Figure 1: Gene X environment interaction in the pathophysiology of abnormal repetitive behaviors. Under normal conditions, IGF-1 expressing microglia provide neuroprotection, communicating with neurons via the CX3CL1/CX3CR1 signaling pathway. Failure of these interactions may lead to impaired neuroprotective support. In this context, in the face of an environmental stimulus, like an immunological challenge, dysregulated inflammatory microglial activation may lead to the induction of inflammatory cytokines such as IL-1β and to neuronal damage.

More generally, these results suggest that, in some neuropsychiatric disorders in which no marked neurodegeneration occurs, microglial dysregulation may constitute a failure of neuroprotective functions, which may create a vulnerability to neuroinflammation. This mechanism may explain observations in other animal studies, in which loss of microglia-specific genes triggers abnormal grooming behavior [15, 25]. For example, CX3CR1 is a key molecule for neuron-glia communication and has a role in neuroprotection [5557], which supports the interpretation that knocking it out disrupts neuroprotective or regulatory functions of microglia (Figure 1).

2.2. Microglia and Neuronal Loss in Tourette Syndrome

In postmortem Tourette’s samples, loss of certain types of interneurons has been reported in the basal ganglia [39, 58, 59]. We have found reduced IGF-1 expressing microglia in the striatum in the Hdc-KO model of Tourette syndrome pathophysiology [46]. These IGF-1+ microglial cells are required for neuronal support during postnatal development, at least in the cortex [16, 17, 52]. Although these phenomena have not been linked, it is plausible that impaired IGF-1+ microglial function in the maintenance of striatal neurons might be causative of neuronal loss observed in Tourette syndrome (Figure 2). Hdc-KO mice have not been reported to develop spontaneous reduction of striatal interneurons; however, this might happen in aging mice or young mice subjected to immune challenge. In fact, Hdc-KO microglia are more susceptible to LPS-induced activation than wild-type microglia [46]. Further research is necessary to address this hypothesis.

Figure 2: Possible mechanisms of abnormal microglial functions in OCD, Tourette syndrome, and PANDAS. Microglial cells support neuronal survival, and deficiencies in IGF-1 expressing microglia might lead to interneuronal loss (as observed in Tourette syndrome) or to abnormalities in synaptic pruning (as seen in animal models of GAS infection and excessive grooming). Microglial dysregulation may also lead to alterations in glutamate homeostasis, a phenomenon that occurs in OCD.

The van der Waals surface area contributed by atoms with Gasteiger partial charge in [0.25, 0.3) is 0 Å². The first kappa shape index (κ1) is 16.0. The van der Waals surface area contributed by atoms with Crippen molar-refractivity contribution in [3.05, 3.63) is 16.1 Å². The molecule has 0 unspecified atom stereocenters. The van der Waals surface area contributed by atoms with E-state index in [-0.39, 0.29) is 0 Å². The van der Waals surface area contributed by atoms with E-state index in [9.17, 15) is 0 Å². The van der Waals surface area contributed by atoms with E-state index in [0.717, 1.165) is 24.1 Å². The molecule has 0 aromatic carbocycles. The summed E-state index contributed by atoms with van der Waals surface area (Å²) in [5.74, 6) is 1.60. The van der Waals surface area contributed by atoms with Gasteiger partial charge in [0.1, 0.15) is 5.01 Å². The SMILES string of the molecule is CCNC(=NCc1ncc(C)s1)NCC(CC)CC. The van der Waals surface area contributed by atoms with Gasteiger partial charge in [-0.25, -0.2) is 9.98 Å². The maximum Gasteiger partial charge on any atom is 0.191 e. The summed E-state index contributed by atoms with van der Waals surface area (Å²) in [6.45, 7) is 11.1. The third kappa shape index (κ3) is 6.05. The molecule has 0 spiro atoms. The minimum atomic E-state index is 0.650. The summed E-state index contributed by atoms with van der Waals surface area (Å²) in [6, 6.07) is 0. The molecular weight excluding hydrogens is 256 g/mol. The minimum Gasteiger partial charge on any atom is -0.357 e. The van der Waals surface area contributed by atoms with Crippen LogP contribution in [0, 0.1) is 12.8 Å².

2.3. Synaptic Pruning by Microglia

Recent studies have described a key role for microglia in synaptic pruning during development, with long lasting consequences in adulthood [13, 14]. CX3CR1 knockout mice exhibit deficient synaptic pruning, excessive grooming, and social deficits [15]. Whether this function is altered in OCD, Tourette syndrome, or PANDAS remains unclear. Progranulin KO mice, on the other hand, have abnormal microglial activation and increased synaptic pruning, which results in elimination of inhibitory synapses in the ventral thalamus (Figure 2), hyperexcitability in the thalamocortical circuits, and repetitive behavioral pathology.

As mentioned above, there is limited but promising evidence from animal studies that synaptic pruning might be altered in PANDAS. Using an animal model of intranasal GAS infection, Dileepan and coworkers observed microglial activation and loss of vGluT2, a marker of excitatory synapses [50]. Levels of the inhibitory marker GAD67 were normal. These results raise the possibility that synaptic pruning of excitatory connections may be increased in PANDAS (Figure 2).

Microglia are highly dynamic [60]. Their contact instances with neuronal synapses are reduced in frequency by reductions in neuronal activity [61, 62]. In the aging retina, for example, microglia become less dynamic and consequently morphologically less ramified. This may lead to impairments in their surveillance ability [63, 64]. In the Hdc-KO mouse, striatal microglia present similar morphological abnormalities [46]. It is possible that microglial abnormalities in this animal model lead to alterations of synaptic pruning. Preliminary results suggest that Hdc-KO animals may have CX3CR1 deficiencies (Frick et al., unpublished), which could be associated with abnormal synaptic pruning [15]. CX3CR1 deficiency produces altered microglial morphology, similar to what is seen in Hdc-KO mice [65]. Investigation of synaptic pruning in Hdc-KO mice, and other mouse models of Tourette syndrome, is warranted.